The leader of the riders pulled his horse up and dismounted. “What is this? We had reports of these creatures in the forest and now we find my son under attack and two dead men and you wounded, yet you tell us not to attack? I ask again, what is this?”
“It was these men who attacked us, not the creatures. There were five bandits who wanted to take your son for ransom! These creatures saved us.”
Kitaji looked at Tomomi with a stern expression. He then turned to the Nezumi. “Is this true?”
“Men threaten matron and her cub. We kill-kill all bad men.”
Kitaji’s eyes darted between the Nezumi, Tomomi and Kiyoemon. He motioned towards his son, who scrambled from where he was to stand behind his father. “In that case,” he bowed deeply to the creature, “I am in your debt. You saved Morito Kiyoemon… my son. I am Morito Kitaji of the Ox clan. It is Ox lands that you are traveling through.”
The Nezumi bowed awkwardly in imitation of Kitaji. “I am Ep’kee of the Green-Green-White tribe. We do not wish to intrude. We have been summoned and we go.”
“After what you have done for us here, you are more than welcome to safe passage through these lands. Where is it that you heading?”
“The forest you call-call Shinomen.”
“You have quite a journey ahead of you. Please, join us in a meal before you continue on your way.”
One of Kitaki’s men was dispatched to take Tomomi to be tended to, but the rest, including Kiyoemon, stayed to have a meal with the Nezumi.
Kitaji’s brow furrowed. “So, all of you Nezumi are going to face…what you call Tomorrow.”
“And this will likely mean your deaths.”
“It is our end.”
“Then we will join you. You risked your own lives to save my family. I could do no less.” There was a general note of agreement from the men in Kitaji’s unit.
Ep’kee bowed his head. “I thank-thank, Ki-taji. But is not possible. Only Nezumi can face Tomorrow. Is Nezumi destiny, not Ki-taji. Is nice to have human friends. Not like other horse riders.”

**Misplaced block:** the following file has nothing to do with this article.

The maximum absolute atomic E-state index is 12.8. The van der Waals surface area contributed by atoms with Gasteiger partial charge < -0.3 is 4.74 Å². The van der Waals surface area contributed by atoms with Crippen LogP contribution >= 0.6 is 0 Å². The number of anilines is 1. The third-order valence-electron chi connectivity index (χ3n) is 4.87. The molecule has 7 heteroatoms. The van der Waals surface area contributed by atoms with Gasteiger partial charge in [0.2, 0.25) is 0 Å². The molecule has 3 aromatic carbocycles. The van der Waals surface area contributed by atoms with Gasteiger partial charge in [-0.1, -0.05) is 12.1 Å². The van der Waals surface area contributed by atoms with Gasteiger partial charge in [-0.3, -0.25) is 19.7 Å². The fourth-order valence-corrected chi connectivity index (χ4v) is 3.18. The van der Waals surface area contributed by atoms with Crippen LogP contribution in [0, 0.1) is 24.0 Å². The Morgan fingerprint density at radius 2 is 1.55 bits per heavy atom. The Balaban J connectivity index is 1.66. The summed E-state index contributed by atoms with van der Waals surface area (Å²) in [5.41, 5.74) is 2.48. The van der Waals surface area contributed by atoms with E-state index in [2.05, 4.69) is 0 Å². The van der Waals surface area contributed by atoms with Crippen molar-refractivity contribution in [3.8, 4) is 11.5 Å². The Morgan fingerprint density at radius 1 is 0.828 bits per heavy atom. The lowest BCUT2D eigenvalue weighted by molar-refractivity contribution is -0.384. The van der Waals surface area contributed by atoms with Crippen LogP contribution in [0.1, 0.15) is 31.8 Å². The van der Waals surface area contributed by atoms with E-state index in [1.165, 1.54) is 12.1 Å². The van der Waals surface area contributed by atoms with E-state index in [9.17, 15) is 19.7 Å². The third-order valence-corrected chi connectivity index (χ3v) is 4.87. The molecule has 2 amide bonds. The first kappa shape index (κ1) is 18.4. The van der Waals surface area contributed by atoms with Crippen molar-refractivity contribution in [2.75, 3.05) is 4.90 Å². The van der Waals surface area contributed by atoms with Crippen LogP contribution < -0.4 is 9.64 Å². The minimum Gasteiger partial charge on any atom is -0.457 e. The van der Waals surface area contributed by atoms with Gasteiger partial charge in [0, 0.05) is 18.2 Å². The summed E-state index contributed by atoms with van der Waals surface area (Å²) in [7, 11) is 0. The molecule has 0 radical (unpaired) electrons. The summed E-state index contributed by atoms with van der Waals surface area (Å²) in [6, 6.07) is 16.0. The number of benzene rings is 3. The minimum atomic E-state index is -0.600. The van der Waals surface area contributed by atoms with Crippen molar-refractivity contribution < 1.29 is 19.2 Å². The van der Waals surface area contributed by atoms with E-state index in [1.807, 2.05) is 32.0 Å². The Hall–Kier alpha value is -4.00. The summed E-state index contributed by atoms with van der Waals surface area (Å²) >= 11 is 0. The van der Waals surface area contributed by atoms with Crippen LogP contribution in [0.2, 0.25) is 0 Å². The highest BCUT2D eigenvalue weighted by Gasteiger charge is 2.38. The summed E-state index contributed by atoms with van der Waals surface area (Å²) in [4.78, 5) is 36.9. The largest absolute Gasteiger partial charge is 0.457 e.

Kitaji cocked his head. “What do you mean? What other riders?”
“The horse-men. The purple ones. They have killed many Nezumi. Nezumi fight back and kill many purple horse men, but now we must face Tomorrow and revenge must-must end.”
“That is the Unicorn. You are not the only ones that they have come against of late. Still, you are our friends and your battles are our battles. If we cannot help you face Tomorrow, we can at least defend you as you leave. I give you my word as a samurai, that my squad will fight the Unicorn wherever we can find them, in the name of the Empire and the Green-Green-White tribe.”
Ep’kee bowed. “You do us great-great service, Ki-taji. You are friend.”
One Last Task
By Rusty Priske
Edited by Fred Wan
Kr’chan sniffed the air as his eyes darted back and forth. He carefully touched a tree, twisted and withered, and then examined the putrid fungus that hung off it. He nodded in satisfaction and then dashed back over the ridge and called down, in hushed tones, to the other Nezumi who were following. “We are close. This way.”
Achirin nodded and motioned to the other Nezumi to continue. There were six others with him, all of whom were laden with large sacks. They were carrying them with some difficulty. They made their way up the hillside, staying alert and watching for any other motion around them.
As they reached the top of the ridge, another scout, Nem’tek, approached from their flank. “Achirin, there is a group of goblins approaching. I don’t think they have seen us, but they are coming this way.”
Achirin smiled grimly. “Good. Once we are inside, wait for twenty breaths before letting them see you.”
Nem’tek nodded and dashed off.
Kr’chan motioned towards Achirin and said, “Just over here.”
The group followed him around a copse of gnarled trees until the saw their destination. The stone had collapsed over the entrance at some point, but enough had been cleared for a man to pass through. It gave more than enough room for the Nezumi. Kr’chan pointed. “It is empty. It was once a tomb for a bad man but he is gone. It is a perfect place for us.”
One by one, with Kr’chan leading, the Nezumi filed through the opening and into the tomb. Once inside, Achirin started barking orders. “Leave the bags over there! We need the nets ready before Nem’tek gets here! Move!”
The Nezumi all scrambled to get into position.
Nem’tek looked up at the sky, trying to see where the sun was to see if it was time to act. The haze that settled over the area made it impossible to get a good read but he decided that he had waited long enough, and that…